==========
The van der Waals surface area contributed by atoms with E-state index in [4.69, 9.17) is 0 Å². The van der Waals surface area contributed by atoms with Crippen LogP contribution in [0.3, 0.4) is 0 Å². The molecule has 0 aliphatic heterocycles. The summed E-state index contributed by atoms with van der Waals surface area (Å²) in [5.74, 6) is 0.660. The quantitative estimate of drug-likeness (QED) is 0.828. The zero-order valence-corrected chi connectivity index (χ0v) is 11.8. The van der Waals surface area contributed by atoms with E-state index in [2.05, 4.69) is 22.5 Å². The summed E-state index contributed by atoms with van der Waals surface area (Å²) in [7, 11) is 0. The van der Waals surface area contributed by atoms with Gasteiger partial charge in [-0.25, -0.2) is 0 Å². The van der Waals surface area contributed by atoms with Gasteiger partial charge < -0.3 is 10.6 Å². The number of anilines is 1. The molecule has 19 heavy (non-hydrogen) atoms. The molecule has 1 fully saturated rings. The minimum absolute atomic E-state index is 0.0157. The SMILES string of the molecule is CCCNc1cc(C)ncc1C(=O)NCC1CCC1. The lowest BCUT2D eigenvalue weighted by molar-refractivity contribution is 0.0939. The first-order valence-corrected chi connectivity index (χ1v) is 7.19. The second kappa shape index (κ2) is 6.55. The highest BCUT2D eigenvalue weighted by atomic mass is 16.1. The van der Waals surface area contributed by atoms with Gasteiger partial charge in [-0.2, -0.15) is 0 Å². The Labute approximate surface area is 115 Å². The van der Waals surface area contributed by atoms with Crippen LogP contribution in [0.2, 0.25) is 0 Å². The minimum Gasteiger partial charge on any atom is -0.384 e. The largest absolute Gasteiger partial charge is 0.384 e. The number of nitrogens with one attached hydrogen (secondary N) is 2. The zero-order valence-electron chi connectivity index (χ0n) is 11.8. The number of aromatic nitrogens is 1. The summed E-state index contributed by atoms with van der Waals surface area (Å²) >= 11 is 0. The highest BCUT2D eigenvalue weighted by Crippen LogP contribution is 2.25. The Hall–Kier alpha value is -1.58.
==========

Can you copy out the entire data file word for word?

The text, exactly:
The van der Waals surface area contributed by atoms with E-state index in [4.69, 9.17) is 0 Å². The van der Waals surface area contributed by atoms with Crippen LogP contribution in [0.3, 0.4) is 0 Å². The molecule has 0 aliphatic heterocycles. The summed E-state index contributed by atoms with van der Waals surface area (Å²) in [5.74, 6) is 0.660. The quantitative estimate of drug-likeness (QED) is 0.828. The zero-order valence-corrected chi connectivity index (χ0v) is 11.8. The van der Waals surface area contributed by atoms with E-state index in [2.05, 4.69) is 22.5 Å². The summed E-state index contributed by atoms with van der Waals surface area (Å²) in [7, 11) is 0. The van der Waals surface area contributed by atoms with Gasteiger partial charge in [-0.25, -0.2) is 0 Å². The van der Waals surface area contributed by atoms with Gasteiger partial charge < -0.3 is 10.6 Å². The number of anilines is 1. The molecule has 19 heavy (non-hydrogen) atoms. The molecule has 1 fully saturated rings. The minimum absolute atomic E-state index is 0.0157. The SMILES string of the molecule is CCCNc1cc(C)ncc1C(=O)NCC1CCC1. The lowest BCUT2D eigenvalue weighted by molar-refractivity contribution is 0.0939. The first-order valence-corrected chi connectivity index (χ1v) is 7.19. The second kappa shape index (κ2) is 6.55. The highest BCUT2D eigenvalue weighted by atomic mass is 16.1. The van der Waals surface area contributed by atoms with Gasteiger partial charge in [-0.2, -0.15) is 0 Å². The Labute approximate surface area is 115 Å². The van der Waals surface area contributed by atoms with Crippen LogP contribution in [0.2, 0.25) is 0 Å². The minimum Gasteiger partial charge on any atom is -0.384 e. The largest absolute Gasteiger partial charge is 0.384 e. The number of nitrogens with one attached hydrogen (secondary N) is 2. The zero-order valence-electron chi connectivity index (χ0n) is 11.8. The number of aromatic nitrogens is 1. The summed E-state index contributed by atoms with van der Waals surface area (Å²) >= 11 is 0. The highest BCUT2D eigenvalue weighted by Crippen LogP contribution is 2.25. The Hall–Kier alpha value is -1.58.